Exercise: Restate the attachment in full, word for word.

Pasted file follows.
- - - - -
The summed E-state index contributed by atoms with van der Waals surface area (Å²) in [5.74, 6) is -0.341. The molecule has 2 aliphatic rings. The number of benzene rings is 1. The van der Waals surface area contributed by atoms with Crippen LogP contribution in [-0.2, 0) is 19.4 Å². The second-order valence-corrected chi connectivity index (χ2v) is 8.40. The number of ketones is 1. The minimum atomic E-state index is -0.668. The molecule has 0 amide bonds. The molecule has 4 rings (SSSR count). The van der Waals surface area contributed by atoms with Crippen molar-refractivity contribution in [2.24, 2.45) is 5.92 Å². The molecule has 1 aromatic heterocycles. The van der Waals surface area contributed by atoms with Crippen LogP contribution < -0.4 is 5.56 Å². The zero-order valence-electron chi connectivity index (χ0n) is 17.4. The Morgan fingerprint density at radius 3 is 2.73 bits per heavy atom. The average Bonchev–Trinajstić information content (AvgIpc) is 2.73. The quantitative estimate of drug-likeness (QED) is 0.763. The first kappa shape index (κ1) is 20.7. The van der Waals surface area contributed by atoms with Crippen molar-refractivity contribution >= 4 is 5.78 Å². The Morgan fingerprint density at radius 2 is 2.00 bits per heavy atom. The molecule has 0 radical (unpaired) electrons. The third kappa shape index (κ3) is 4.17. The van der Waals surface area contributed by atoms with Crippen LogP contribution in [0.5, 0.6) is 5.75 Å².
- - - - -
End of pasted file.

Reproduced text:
The summed E-state index contributed by atoms with van der Waals surface area (Å²) in [5.74, 6) is -0.341. The molecule has 2 aliphatic rings. The number of benzene rings is 1. The van der Waals surface area contributed by atoms with Crippen LogP contribution in [-0.2, 0) is 19.4 Å². The second-order valence-corrected chi connectivity index (χ2v) is 8.40. The number of ketones is 1. The minimum atomic E-state index is -0.668. The molecule has 0 amide bonds. The molecule has 4 rings (SSSR count). The van der Waals surface area contributed by atoms with Crippen molar-refractivity contribution in [2.24, 2.45) is 5.92 Å². The molecule has 1 aromatic heterocycles. The van der Waals surface area contributed by atoms with Crippen LogP contribution < -0.4 is 5.56 Å². The zero-order valence-electron chi connectivity index (χ0n) is 17.4. The Morgan fingerprint density at radius 3 is 2.73 bits per heavy atom. The average Bonchev–Trinajstić information content (AvgIpc) is 2.73. The quantitative estimate of drug-likeness (QED) is 0.763. The first kappa shape index (κ1) is 20.7. The van der Waals surface area contributed by atoms with Crippen molar-refractivity contribution >= 4 is 5.78 Å². The Morgan fingerprint density at radius 2 is 2.00 bits per heavy atom. The molecule has 0 radical (unpaired) electrons. The third kappa shape index (κ3) is 4.17. The van der Waals surface area contributed by atoms with Crippen LogP contribution in [0.5, 0.6) is 5.75 Å².